Kelly said she liked the Business Council of Australia’s Jennifer Westacott’s view that budgets should contain four planks to deliver: economic growth; efficient expenditure and revenue and good social policy including skills training.
Westpac CEO Gail Kelly backs a tough love budget. Photo: Nic Walker
In August 2011 representatives of supermarket giant Coles approached energy drink maker Red Bull for a $200,000 payment in what insiders at the supermarket called, quite plainly, the ‘‘direct ask approach’’.
Indeed, Coles had calculated the value of the benefit to Red Bull of its improved supply chain at $400,000 but thought it would be a sport and only ask for half that amount from the beverages company.
The casual request for the cash was part of a pilot program where Coles sought payments from some of its key suppliers, and the biggest suppliers in the Australian grocery sector, to help pay for what it claimed was improvements to the supermarket’s supply chain.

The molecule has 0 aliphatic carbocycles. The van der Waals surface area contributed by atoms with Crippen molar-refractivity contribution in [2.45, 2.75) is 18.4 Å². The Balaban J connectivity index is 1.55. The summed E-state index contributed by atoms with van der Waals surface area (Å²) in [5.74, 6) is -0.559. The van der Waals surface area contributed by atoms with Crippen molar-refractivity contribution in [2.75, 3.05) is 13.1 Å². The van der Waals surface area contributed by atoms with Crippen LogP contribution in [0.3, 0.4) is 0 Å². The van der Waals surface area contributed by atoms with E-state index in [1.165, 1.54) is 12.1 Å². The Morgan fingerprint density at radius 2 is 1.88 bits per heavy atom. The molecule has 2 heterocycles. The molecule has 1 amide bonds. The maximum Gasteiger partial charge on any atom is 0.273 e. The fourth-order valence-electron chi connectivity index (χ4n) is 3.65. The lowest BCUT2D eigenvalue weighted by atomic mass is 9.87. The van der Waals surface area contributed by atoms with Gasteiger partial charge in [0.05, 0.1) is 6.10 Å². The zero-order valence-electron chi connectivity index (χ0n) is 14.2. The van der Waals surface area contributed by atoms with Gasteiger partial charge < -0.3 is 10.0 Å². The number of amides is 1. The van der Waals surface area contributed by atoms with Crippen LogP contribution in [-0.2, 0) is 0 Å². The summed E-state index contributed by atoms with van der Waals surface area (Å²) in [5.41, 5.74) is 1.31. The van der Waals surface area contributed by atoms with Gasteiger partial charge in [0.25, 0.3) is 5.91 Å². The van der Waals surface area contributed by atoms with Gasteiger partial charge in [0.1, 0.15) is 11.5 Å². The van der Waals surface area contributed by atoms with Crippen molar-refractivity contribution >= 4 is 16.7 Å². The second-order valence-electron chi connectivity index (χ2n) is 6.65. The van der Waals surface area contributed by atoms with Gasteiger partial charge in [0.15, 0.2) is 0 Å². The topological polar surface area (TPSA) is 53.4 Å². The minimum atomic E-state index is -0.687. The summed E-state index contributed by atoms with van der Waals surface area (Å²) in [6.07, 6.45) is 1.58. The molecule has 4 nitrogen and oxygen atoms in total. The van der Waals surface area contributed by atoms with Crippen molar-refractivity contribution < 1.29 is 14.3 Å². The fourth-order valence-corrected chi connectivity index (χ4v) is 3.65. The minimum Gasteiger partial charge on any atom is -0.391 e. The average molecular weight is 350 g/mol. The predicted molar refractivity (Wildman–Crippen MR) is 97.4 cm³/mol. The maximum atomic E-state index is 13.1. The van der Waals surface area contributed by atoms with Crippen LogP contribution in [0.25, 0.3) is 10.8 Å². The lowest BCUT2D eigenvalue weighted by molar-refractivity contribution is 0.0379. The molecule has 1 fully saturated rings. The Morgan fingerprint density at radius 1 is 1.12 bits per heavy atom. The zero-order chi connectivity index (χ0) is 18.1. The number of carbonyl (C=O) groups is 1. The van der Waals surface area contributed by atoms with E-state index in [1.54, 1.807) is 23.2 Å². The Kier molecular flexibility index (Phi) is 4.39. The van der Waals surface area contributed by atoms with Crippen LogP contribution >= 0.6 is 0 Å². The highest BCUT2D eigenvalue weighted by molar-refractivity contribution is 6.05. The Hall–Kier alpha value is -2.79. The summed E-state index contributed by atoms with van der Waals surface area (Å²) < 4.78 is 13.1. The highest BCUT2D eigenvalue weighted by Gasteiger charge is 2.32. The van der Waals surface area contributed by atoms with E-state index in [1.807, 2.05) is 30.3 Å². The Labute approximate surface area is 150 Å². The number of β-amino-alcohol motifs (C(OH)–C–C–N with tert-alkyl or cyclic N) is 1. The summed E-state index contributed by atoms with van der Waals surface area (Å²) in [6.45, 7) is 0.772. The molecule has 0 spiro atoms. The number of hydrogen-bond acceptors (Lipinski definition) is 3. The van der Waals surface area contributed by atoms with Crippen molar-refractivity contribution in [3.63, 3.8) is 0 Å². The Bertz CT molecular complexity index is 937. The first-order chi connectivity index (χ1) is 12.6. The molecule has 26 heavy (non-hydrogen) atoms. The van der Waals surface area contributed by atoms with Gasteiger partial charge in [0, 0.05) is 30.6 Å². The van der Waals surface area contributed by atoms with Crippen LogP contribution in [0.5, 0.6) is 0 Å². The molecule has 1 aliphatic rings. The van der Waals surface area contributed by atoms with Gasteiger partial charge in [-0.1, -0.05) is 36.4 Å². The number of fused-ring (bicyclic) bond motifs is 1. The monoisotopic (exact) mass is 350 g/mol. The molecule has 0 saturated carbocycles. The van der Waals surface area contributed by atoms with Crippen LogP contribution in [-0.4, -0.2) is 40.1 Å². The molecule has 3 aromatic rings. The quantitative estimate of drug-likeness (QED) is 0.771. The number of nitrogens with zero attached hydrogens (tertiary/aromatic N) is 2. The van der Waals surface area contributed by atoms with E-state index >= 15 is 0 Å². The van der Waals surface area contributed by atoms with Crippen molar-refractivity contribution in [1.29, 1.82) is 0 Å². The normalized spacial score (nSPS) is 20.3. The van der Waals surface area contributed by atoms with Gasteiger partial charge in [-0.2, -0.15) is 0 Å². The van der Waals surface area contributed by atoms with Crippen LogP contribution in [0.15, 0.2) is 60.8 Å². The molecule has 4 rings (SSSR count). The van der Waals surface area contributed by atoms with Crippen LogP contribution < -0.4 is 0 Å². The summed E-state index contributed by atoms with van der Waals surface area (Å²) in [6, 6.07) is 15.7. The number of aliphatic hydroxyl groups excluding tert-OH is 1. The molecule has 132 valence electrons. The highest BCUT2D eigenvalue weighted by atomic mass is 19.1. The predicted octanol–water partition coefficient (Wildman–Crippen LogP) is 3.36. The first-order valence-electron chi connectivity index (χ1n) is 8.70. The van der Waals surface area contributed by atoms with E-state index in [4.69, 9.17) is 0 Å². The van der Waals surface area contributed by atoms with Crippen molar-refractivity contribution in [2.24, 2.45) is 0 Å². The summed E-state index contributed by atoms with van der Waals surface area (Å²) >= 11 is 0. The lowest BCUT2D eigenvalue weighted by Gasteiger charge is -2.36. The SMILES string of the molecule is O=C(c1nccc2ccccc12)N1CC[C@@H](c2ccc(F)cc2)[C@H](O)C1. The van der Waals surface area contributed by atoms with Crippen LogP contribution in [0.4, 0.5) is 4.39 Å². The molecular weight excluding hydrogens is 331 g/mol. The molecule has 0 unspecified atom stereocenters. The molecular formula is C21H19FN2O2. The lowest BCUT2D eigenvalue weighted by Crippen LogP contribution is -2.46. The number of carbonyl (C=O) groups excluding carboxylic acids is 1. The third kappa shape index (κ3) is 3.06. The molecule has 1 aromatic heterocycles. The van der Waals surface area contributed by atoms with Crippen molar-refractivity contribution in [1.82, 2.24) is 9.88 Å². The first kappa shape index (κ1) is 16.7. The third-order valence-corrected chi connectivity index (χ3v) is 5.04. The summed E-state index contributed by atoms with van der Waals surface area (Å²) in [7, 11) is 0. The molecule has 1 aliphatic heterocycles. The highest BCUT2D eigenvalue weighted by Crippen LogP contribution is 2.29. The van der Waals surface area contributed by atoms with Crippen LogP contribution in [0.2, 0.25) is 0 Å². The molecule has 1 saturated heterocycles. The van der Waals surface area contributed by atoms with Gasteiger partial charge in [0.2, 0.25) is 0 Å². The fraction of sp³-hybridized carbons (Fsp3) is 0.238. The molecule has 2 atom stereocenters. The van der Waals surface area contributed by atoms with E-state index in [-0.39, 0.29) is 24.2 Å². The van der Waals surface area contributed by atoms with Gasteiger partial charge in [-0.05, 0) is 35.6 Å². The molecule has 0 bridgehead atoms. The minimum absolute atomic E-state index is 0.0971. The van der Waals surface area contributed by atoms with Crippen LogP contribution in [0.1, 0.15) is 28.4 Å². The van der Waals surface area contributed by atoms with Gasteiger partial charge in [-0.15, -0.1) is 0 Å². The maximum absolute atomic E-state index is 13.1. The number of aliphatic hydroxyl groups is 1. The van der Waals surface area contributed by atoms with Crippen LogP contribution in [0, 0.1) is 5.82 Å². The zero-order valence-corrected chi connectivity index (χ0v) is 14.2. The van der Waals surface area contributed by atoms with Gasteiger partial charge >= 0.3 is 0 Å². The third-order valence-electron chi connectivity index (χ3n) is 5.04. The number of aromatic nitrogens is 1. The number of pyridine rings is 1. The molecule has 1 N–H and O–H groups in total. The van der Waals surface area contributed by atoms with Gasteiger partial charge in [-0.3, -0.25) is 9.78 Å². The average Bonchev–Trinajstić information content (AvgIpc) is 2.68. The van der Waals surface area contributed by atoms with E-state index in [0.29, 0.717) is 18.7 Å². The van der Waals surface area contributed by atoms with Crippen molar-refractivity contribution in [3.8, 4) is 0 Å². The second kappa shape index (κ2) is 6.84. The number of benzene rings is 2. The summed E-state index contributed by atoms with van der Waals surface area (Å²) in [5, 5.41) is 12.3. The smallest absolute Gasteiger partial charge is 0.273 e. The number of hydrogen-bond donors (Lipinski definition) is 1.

In nearly 60 pages of stunning documents lodged with the Federal Court this afternoon, the inner workings of the nation’s second biggest supermarket group have been laid bare, forming part of the case launched against it by the competition watchdog this morning.
It started with a briefing to Boston Consulting Group whereby Coles asked the firm to help develop strategies to improve its pre-tax earnings.
According to court documents, a target of $30 million was chosen to squeeze from suppliers and even a script was written to help Coles representatives talk to their supplier accounts and to get them to hand over the cash.
Read more on how the ACCC claims Coles milked suppliers
Shanghai copper has edged up to near its highest in two months, supported by steady local demand as markets returned from a two-day holiday and tracking gains in London copper prices that climbed on hopes of the US economy gaining speed.
Demand for copper in China improved in the past month, boosted by a shortfall of metal in the domestic market and steady second-quarter consumption, typically the peak season for usage. The outlook for copper prices, however, was muddied by the latest economic data that showed slowdown in China's manufacturing sector.